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CCC captures U.S. military biometrics database

2022-12-27 06:20:48, linus

The U.S. military used biometric devices en masse to capture people in Afghanistan. Some devices were left behind during the hasty withdrawal of NATO troops. CCC researchers found large amounts of biometric and other personal data when analyzing such devices. In the wrong hands, this data is life-threatening for people in Afghanistan and Iraq.

The biometric devices were used to identify individuals, e. g. at checkpoints when screening for wanted persons, or to control access by local collaborators. On used U.S. military equipment, we discovered, among other things, an unprotected biometrics database containing names, fingerprints, iris scans, and photographs of more than 2,600 Afghans and Iraqis.

Backstory: Biometric census of the Afghan population

The entire population of Afghanistan was biometrically catalogued -- supported by the German Bundeswehr. The motivation for this systematic collection of fingerprints, irises, faces and DNA was to enable the distinction between good and bad people. Programs such as the Automated Biometric Identification System (ABIS) were designed to identify known criminals, as well as local collaborators or Afghan security forces, at any time.

Any biometric database is a ticking time bomb. When the Taliban captured the biometric devices, concerns were raised that the devices could be used to identify former local collaborators. Human Rights First thus published a guide to evading the misuse of biometric data.

The risk was well known to all

There is no escape from biometric surveillance. We cannot simply change our biometric data. This danger was well known those in charge. Back in 2007, a member of the U.S. military warned of a similar biometric database in Iraq: "This database... becomes a hit list if it gets in the wrong hands."

The data is unprotected

Allegedly, access to the biometrics database should not be possible without further technology. But even if that were the case, of course, the Taliban could still simply use the devices. Unfortunately, our research shows that all data on the mobile biometric devices is completely unprotected. We were able to read, copy and analyze them without any difficulty.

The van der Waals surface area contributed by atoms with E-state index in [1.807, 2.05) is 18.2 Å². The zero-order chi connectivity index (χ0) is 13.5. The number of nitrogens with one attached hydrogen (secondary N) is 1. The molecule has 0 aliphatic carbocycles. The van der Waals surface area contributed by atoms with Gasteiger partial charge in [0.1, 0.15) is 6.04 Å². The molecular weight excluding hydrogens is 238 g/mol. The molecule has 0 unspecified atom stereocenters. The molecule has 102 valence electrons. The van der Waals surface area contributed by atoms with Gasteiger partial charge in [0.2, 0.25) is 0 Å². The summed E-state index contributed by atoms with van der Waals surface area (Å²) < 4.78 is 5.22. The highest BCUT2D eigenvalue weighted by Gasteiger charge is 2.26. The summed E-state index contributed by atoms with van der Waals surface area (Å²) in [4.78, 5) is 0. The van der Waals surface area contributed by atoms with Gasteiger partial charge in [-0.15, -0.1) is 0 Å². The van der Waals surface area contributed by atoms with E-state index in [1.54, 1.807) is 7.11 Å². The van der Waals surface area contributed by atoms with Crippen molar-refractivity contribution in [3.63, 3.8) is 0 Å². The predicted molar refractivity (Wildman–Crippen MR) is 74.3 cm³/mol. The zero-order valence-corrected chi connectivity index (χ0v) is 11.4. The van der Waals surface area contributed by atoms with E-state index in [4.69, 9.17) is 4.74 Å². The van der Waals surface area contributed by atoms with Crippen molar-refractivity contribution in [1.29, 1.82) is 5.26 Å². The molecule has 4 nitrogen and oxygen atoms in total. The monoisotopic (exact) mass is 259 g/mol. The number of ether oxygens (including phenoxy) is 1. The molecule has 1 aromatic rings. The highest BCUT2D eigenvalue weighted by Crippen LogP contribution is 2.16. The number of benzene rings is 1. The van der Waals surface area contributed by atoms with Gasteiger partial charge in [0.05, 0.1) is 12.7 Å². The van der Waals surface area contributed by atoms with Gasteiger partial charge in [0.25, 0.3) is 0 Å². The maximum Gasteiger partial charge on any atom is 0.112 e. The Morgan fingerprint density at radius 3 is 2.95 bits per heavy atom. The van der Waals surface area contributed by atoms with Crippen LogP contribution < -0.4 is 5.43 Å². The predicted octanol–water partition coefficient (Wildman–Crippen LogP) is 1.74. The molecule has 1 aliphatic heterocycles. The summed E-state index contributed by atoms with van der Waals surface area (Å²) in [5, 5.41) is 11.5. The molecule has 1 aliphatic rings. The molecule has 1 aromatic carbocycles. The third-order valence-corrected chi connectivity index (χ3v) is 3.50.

Used devices in online auctions

Alarmed by news reports about biometric devices in the Taliban's hands, Matthias Marx, snoopy, starbug, md and other CCC members started to gather information about these devices. While doing so, they came across several offers at an online auction house. They were able to acquire a total of

  • four devices of type SEEK II (Secure Electronic Enrollment Kit) and
  • two devices of type HIIDE 5 (Handheld Interagency Identity Detection Equipment).

The devices were examined forensically.

From a technical perspective, the analyses were downright boring: All storage mediums were unencrypted. A well-documented standard password was the only thing needed to gain access. Also, the database was a standard database with standard data formats. It was fully exported with little effort.

Highly sensitive biometric data of 2,632 individuals

The extracted data was all the more impressive: The various devices shopped online contained names and biometric data of two U.S. military personnel, GPS coordinates of past deployment locations, and a massive biometrics database with names, fingerprints, iris scans and photos of 2,632 people. The device containing this database had last been used somewhere between Kabul and Kandahar in mid-2012.

Lack of risk awareness among manufacturers, US and German military

The CCC then informed the SEEK device's manufacturer, Crossmatch Technologies (now: HID Global), and two known users of the devices, the US Department of Defense and the German Bundeswehr, about the vulnerability. The responsible parties were also informed that used devices with highly sensitive data can easily be ordered on the Internet. However, no one seems to care about the data leak:

We received an acknowledgement of receipt from the Bundeswehr, the Department of Defense kindly referred us to the manufacturer, and the manufacturer did nothing.

Two and a half months after our report, we were able to order another biometric device online.

Life-threatening irresponsibility

"The irresponsible handling of this high-risk technology is unbelievable," said Matthias Marx, who led the CCC research group. The consequences are life-threatening for the many people in Afghanistan who were abandoned by the western forces. "It is inconceivable to us that the manufacturer and former military users do not care that used devices with sensitive data are being hawked online," Marx continued.

And yet all of this was predictable, because biometric databases cannot be effectively or permanently secured against illegitimate interests. What happened in Afghanistan is just a foretaste of the many biometric databases that will fall into the wrong hands in the future.

It is always a bad idea to centrally collect such data in bulk.

We have a few more questions

With regard to a Memorandum of Understanding, we are interested in the German Bundeswehr's role:

  • Was the data collected under the ISAF mandate actually deleted?
  • How did the Bundeswehr deal with the risk that the Afghan biometrics database could become a hit list?
  • How are or were devices and access to biometric databases of the Bundeswehr secured against misuse?
  • Were local collaborators informed about the risks of biometric capture?
  • Was the Bundeswehr able to secure or destroy its own or externally provided biometric enrollment devices?

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